Howard has used the report as the basis for a massive intervention in indigenous affairs the likes of which we have not seen in his eleven years as Prime Minister. Yet this massive intervention is taking place with minimal consultation and widespread condemnation from the report’s authors, indigenous leaders and communities and experts who have long been dealing with issues of aboriginal health, welfare and development.

Most Australians, including indigenous leaders, would agree that the situation in indigenous Australia is chronic and requires a massive reevaluation. In the past few days, the costs of this intervention have leapt from the originally planned tens of millions to half a billion dollars in its first year. But what form should the intervention take? And what are its prospects of success when it shuns broad consultation with Aboriginal community leaders and many of those with expertise in Aboriginal communities not to mention the Opposition? After decades of failure, what prospect is there that a Government can engineer a policy revolution in indigenous affairs that has any prospect of success in six weeks?

The emergency response to the findings seemed appropriate. Who could argue with a huge, immediate effort to curb child sexual abuse? Minister for Indigenous Affairs Brough said that if you don’t agree with this intervention “you either don’t have a child or you don’t have a soul” (read - you're with us or you're a child abuser). So we now know how to view the broad opposition to the initiative.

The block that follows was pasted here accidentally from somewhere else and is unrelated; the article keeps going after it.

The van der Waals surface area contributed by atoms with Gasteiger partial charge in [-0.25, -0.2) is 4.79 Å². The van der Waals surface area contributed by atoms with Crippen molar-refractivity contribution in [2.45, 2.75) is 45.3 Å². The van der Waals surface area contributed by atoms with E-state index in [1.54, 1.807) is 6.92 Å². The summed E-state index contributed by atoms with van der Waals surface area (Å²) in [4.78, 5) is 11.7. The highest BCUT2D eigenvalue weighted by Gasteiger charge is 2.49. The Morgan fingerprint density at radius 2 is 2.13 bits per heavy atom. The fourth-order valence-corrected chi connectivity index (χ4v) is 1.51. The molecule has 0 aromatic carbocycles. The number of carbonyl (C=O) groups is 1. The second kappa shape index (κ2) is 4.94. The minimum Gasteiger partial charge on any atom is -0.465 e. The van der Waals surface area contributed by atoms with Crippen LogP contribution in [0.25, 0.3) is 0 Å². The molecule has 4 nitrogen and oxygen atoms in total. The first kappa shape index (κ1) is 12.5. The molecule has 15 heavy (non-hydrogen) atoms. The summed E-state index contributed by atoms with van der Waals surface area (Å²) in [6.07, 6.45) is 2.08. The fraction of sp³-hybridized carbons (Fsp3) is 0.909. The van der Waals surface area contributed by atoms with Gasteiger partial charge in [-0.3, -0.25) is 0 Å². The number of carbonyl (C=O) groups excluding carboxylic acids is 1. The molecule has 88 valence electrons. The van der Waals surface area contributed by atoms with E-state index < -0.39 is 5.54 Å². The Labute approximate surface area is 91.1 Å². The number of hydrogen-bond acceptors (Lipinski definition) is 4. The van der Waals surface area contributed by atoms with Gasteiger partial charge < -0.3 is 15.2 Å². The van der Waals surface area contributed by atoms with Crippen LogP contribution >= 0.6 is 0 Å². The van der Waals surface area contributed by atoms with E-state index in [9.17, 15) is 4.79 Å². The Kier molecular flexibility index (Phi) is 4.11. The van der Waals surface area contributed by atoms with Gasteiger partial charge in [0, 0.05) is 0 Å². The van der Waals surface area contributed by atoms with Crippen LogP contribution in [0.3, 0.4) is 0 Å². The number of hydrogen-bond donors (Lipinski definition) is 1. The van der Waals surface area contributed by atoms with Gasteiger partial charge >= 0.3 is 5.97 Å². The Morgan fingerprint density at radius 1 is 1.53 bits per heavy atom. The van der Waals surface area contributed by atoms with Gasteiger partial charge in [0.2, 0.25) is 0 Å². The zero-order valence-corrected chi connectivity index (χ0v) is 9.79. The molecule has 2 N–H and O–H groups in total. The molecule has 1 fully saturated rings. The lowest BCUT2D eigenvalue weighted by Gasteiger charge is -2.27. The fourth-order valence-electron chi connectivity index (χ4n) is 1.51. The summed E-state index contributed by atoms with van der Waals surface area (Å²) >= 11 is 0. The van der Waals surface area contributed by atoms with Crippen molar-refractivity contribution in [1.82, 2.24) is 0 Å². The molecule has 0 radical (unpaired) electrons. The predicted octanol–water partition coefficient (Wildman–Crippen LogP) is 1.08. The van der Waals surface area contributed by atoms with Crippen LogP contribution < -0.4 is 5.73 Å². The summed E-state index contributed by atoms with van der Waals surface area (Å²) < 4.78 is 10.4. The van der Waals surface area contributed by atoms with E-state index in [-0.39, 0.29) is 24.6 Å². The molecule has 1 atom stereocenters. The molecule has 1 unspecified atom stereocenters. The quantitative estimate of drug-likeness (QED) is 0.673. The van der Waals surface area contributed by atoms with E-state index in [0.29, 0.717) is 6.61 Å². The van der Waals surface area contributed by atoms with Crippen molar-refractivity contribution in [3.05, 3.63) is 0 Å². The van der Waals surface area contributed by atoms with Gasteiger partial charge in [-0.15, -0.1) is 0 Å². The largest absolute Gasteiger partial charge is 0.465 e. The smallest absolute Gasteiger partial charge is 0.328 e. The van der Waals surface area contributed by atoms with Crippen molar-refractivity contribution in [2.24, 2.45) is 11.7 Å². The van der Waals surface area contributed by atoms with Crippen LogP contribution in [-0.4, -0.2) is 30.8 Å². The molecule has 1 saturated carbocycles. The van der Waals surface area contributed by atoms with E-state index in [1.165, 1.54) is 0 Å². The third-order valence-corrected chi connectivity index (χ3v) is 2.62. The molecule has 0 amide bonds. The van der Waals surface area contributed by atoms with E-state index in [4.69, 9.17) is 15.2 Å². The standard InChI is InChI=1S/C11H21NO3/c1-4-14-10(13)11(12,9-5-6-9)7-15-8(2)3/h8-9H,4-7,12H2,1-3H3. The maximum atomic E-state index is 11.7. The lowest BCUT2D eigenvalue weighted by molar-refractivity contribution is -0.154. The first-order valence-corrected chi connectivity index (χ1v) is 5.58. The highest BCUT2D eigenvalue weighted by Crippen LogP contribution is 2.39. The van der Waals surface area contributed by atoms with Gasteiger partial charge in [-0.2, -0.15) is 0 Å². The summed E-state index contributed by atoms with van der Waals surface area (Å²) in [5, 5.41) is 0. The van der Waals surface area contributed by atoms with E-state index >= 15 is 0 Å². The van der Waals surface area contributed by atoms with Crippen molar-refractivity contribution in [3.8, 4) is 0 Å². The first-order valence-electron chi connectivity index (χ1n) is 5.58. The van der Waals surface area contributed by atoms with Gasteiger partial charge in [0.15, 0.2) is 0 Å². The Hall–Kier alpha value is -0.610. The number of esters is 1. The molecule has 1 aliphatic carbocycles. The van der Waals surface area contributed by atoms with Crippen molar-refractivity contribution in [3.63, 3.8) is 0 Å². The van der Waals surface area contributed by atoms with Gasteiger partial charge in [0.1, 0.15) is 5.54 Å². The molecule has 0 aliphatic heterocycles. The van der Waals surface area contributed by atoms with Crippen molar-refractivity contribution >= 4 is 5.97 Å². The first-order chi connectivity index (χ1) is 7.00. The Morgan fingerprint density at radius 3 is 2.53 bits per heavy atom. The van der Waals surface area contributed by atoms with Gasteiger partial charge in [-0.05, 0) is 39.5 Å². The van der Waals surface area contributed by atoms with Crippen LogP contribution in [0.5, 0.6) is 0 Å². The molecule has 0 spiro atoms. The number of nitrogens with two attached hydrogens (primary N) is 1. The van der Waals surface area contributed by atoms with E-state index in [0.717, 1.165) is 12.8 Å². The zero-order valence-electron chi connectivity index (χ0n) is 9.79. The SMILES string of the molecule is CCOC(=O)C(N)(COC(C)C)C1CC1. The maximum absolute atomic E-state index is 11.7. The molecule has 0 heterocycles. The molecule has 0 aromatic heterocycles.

It’s a disturbing way for a government to develop policy but it has plenty of precedent. From global warming, the Murray rescue plan, the Iraq War, the war on terror and military deployments in the Pacific and Timor, there is a common trend – condemn the expert.

Expert opinion has been ignored or condemned across most of the Howard government’s major policy blunders. In the long term, Australia will pay.

Experts should be analysed, scrutinised and critiqued. They should be heard. The Prime Minister is right in saying that good leaders will on occasions act against prevailing expert advice. Good leaders however can be entrusted to do so in the best interests of the community. Mr Howard's record on defying expert opinion speaks for itself - a series policy disasters for Australia from Tampa to Iraq and an occasional quick political thrill for the PM.

Many of the country’s most senior public servants know how it feels to be on the wrong side of an argument with the Howard government. When Treasury Secretary Ken Henry was reported to have criticised the government’s Murray Darling Plan, Environment Minister Malcolm Turnbull responded dismissively,

"The Treasury does not know how much it costs to pipe a channel, how much it costs to replace a Dethridge wheel with a computerised flume gate, and how much it costs to line 10 kilometres of leaky pipe along the Murrumbidgee River," he said.

Treasurer Costello added, "Treasury's no water expert; Treasury's good at treasury; Treasury has not been engaged in water,"

The fact of course is that Treasury and Finance are normally involved in every costly policy initiative just as Finance departments would be involved in any major initiative in a corporation. It’s called responsible governance. Treasury knowing about Treasury is enough.

Police Commissioner Mick Kealty is a changed man since his 2004 brush with Howard orthodoxy that Australia’s presence in Iraq in no way impacts our position as a target for terrorists (see my previous post).

The Howard government’s oft recited contempt for elites includes the “elite” minds of its own military, science, economics, foreign policy, intelligence, police and other areas of the public service establishment. The Iraq War and climate change may be the most glaring cases of wilful disregard of widely expressed expert views. There are many others. And the quality of our most important analysts must have suffered terribly under this culture.

With the same pig headed “shock and awe” mindset being applied to the indigenous intervention, it will take a miracle for it to succeed.